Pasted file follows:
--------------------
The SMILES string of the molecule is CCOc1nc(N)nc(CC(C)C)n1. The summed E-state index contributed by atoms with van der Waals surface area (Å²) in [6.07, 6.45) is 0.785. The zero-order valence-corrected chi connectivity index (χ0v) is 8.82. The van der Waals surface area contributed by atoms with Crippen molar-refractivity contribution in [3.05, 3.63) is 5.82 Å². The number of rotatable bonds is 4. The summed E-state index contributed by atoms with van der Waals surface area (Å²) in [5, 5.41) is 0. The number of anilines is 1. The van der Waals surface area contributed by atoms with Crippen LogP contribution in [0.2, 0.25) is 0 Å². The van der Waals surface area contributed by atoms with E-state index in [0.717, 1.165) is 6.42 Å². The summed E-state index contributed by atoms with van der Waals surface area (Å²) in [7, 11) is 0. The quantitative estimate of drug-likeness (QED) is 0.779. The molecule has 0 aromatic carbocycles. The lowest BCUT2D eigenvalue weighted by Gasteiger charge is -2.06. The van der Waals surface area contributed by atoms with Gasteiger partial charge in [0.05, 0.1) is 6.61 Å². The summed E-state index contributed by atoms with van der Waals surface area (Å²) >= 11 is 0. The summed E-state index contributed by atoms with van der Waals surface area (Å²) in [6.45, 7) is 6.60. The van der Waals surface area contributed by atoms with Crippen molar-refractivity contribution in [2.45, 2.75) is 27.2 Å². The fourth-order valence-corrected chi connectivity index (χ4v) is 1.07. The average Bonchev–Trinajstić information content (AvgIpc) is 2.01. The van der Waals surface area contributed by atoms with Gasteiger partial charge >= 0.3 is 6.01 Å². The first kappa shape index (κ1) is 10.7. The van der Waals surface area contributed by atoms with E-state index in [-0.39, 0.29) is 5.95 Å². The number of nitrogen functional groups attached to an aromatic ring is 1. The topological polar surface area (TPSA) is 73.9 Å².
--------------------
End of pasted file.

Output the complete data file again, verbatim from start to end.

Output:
The SMILES string of the molecule is CCOc1nc(N)nc(CC(C)C)n1. The summed E-state index contributed by atoms with van der Waals surface area (Å²) in [6.07, 6.45) is 0.785. The zero-order valence-corrected chi connectivity index (χ0v) is 8.82. The van der Waals surface area contributed by atoms with Crippen molar-refractivity contribution in [3.05, 3.63) is 5.82 Å². The number of rotatable bonds is 4. The summed E-state index contributed by atoms with van der Waals surface area (Å²) in [5, 5.41) is 0. The number of anilines is 1. The van der Waals surface area contributed by atoms with Crippen LogP contribution in [0.2, 0.25) is 0 Å². The van der Waals surface area contributed by atoms with E-state index in [0.717, 1.165) is 6.42 Å². The summed E-state index contributed by atoms with van der Waals surface area (Å²) in [7, 11) is 0. The quantitative estimate of drug-likeness (QED) is 0.779. The molecule has 0 aromatic carbocycles. The lowest BCUT2D eigenvalue weighted by Gasteiger charge is -2.06. The van der Waals surface area contributed by atoms with Gasteiger partial charge in [0.05, 0.1) is 6.61 Å². The summed E-state index contributed by atoms with van der Waals surface area (Å²) >= 11 is 0. The summed E-state index contributed by atoms with van der Waals surface area (Å²) in [6.45, 7) is 6.60. The van der Waals surface area contributed by atoms with Crippen molar-refractivity contribution in [2.45, 2.75) is 27.2 Å². The fourth-order valence-corrected chi connectivity index (χ4v) is 1.07. The average Bonchev–Trinajstić information content (AvgIpc) is 2.01. The van der Waals surface area contributed by atoms with Gasteiger partial charge >= 0.3 is 6.01 Å². The first kappa shape index (κ1) is 10.7. The van der Waals surface area contributed by atoms with E-state index in [-0.39, 0.29) is 5.95 Å². The number of nitrogen functional groups attached to an aromatic ring is 1. The topological polar surface area (TPSA) is 73.9 Å².